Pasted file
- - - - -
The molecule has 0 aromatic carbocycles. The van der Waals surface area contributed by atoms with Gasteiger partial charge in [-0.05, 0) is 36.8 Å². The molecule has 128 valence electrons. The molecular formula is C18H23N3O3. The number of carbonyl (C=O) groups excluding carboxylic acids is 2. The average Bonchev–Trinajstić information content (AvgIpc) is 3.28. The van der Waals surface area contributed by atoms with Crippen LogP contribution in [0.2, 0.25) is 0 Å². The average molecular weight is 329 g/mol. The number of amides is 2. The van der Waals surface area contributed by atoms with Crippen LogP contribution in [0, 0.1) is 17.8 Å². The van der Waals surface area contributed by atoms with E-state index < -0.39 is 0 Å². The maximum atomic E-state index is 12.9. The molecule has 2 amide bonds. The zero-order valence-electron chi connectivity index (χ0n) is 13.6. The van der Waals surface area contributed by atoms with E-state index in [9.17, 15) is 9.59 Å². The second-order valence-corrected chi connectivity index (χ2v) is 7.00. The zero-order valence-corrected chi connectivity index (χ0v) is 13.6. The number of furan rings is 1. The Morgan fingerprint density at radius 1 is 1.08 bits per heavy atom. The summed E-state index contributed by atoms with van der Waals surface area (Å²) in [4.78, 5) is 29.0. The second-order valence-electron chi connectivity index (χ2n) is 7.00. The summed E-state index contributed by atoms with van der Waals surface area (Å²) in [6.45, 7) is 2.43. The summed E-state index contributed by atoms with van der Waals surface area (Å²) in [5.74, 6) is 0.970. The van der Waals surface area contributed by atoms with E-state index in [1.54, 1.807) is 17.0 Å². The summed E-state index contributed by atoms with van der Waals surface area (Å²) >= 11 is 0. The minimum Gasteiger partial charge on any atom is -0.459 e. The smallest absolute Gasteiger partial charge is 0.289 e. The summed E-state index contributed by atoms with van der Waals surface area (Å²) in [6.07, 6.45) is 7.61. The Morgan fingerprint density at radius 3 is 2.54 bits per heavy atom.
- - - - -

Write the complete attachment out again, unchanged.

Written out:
The molecule has 0 aromatic carbocycles. The van der Waals surface area contributed by atoms with Gasteiger partial charge in [-0.05, 0) is 36.8 Å². The molecule has 128 valence electrons. The molecular formula is C18H23N3O3. The number of carbonyl (C=O) groups excluding carboxylic acids is 2. The average Bonchev–Trinajstić information content (AvgIpc) is 3.28. The van der Waals surface area contributed by atoms with Crippen LogP contribution in [0.2, 0.25) is 0 Å². The average molecular weight is 329 g/mol. The number of amides is 2. The van der Waals surface area contributed by atoms with Crippen LogP contribution in [0, 0.1) is 17.8 Å². The van der Waals surface area contributed by atoms with E-state index < -0.39 is 0 Å². The maximum atomic E-state index is 12.9. The molecule has 2 amide bonds. The zero-order valence-electron chi connectivity index (χ0n) is 13.6. The van der Waals surface area contributed by atoms with E-state index in [9.17, 15) is 9.59 Å². The second-order valence-corrected chi connectivity index (χ2v) is 7.00. The zero-order valence-corrected chi connectivity index (χ0v) is 13.6. The number of furan rings is 1. The Morgan fingerprint density at radius 1 is 1.08 bits per heavy atom. The summed E-state index contributed by atoms with van der Waals surface area (Å²) in [4.78, 5) is 29.0. The second-order valence-electron chi connectivity index (χ2n) is 7.00. The summed E-state index contributed by atoms with van der Waals surface area (Å²) in [6.45, 7) is 2.43. The summed E-state index contributed by atoms with van der Waals surface area (Å²) in [5.74, 6) is 0.970. The van der Waals surface area contributed by atoms with E-state index in [1.54, 1.807) is 17.0 Å². The summed E-state index contributed by atoms with van der Waals surface area (Å²) >= 11 is 0. The minimum Gasteiger partial charge on any atom is -0.459 e. The smallest absolute Gasteiger partial charge is 0.289 e. The summed E-state index contributed by atoms with van der Waals surface area (Å²) in [6.07, 6.45) is 7.61. The Morgan fingerprint density at radius 3 is 2.54 bits per heavy atom.